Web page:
by Ken Silverstein for Forbes
Smaller enterprises want energy developers to spread the green, allowing them to get in on the renewable wave rolling through America. The dynamic has made it easier for larger corporations with more demand to buy wind and solar electricity but it has nudged out the less brawnier brands.
The guys at Google and Facebook, for example, are stimulating the need for wind and solar energy that they are using to feed their electricity-starved data centers. The developers of those energy projects, in return, are getting solid customers that are buying their output at a fixed price over a certain period of years.
But individual commercial and industrial customers aren’t generating the type of demand that can propel big energy projects into the market. Now, though, that may change. The same so-called power purchase agreements that are used to attract the likes of Microsoft, Intel and SA…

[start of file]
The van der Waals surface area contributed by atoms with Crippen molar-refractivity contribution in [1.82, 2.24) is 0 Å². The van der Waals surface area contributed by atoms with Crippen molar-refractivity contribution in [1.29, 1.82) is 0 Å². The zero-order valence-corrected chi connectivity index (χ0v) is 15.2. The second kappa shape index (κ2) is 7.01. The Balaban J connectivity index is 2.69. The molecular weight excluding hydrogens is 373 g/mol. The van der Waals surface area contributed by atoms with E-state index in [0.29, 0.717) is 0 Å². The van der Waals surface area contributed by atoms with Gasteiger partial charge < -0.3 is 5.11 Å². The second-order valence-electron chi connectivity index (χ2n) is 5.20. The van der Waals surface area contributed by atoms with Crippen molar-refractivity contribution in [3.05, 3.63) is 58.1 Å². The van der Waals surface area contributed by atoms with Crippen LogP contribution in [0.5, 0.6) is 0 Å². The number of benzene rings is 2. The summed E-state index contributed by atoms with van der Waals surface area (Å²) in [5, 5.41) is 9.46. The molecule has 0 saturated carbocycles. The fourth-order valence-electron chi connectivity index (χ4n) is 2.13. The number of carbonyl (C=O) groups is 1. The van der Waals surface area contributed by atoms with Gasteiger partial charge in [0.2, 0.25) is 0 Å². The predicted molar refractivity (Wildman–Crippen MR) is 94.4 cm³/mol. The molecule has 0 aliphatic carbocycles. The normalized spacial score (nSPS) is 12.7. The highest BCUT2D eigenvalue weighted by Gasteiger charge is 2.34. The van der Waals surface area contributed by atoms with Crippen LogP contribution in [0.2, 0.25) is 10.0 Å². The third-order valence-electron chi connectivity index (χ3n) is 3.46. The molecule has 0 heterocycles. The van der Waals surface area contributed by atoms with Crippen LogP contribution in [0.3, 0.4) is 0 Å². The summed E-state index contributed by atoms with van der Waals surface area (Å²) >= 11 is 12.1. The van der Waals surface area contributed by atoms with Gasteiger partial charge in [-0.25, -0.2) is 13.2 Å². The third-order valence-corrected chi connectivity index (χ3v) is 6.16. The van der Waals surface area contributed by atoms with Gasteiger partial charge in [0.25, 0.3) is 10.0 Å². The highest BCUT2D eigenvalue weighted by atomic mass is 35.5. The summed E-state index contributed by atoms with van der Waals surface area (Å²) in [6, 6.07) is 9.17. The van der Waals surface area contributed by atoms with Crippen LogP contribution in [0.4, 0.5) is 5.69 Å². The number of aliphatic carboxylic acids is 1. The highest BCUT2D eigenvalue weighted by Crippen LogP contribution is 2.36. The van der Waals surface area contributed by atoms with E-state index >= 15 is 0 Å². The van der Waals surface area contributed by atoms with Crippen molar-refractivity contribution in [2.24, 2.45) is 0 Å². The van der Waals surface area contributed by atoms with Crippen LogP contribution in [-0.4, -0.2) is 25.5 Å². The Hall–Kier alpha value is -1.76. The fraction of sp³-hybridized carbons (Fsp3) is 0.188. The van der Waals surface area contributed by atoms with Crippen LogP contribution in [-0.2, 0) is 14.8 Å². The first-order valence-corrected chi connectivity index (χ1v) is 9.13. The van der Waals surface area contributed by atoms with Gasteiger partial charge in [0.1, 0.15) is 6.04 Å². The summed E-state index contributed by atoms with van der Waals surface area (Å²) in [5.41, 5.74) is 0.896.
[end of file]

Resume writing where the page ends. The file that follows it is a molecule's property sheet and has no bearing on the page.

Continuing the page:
So when the sun isn’t shining and the wind isn’t blowing, solar and wind energy may be nonexistent, but renewable energy can still be economically produced from the smelliest of sources. The more the stink, the greater the energy–Biogas energy. Local farmers use the waste their animals produce and send it into a biogas facility on their farm that produces electricity. They can also add corn and the fermentation substrate is then sprayed on the fields as fertilizer. This closed-loop system provides steady and sustainable energy to supplement the energy needs of larger but less predictable outputs from solar and wind sources.
Next Power Plants co-Founder, Hendrik Samisch networks over 1,000 renewable energy plants comprised of individual farms in Germany through a data grid and a bank of computers that make up a powerful virtual power plant that trades annually over $100 million euros of electricity in biogas energy.
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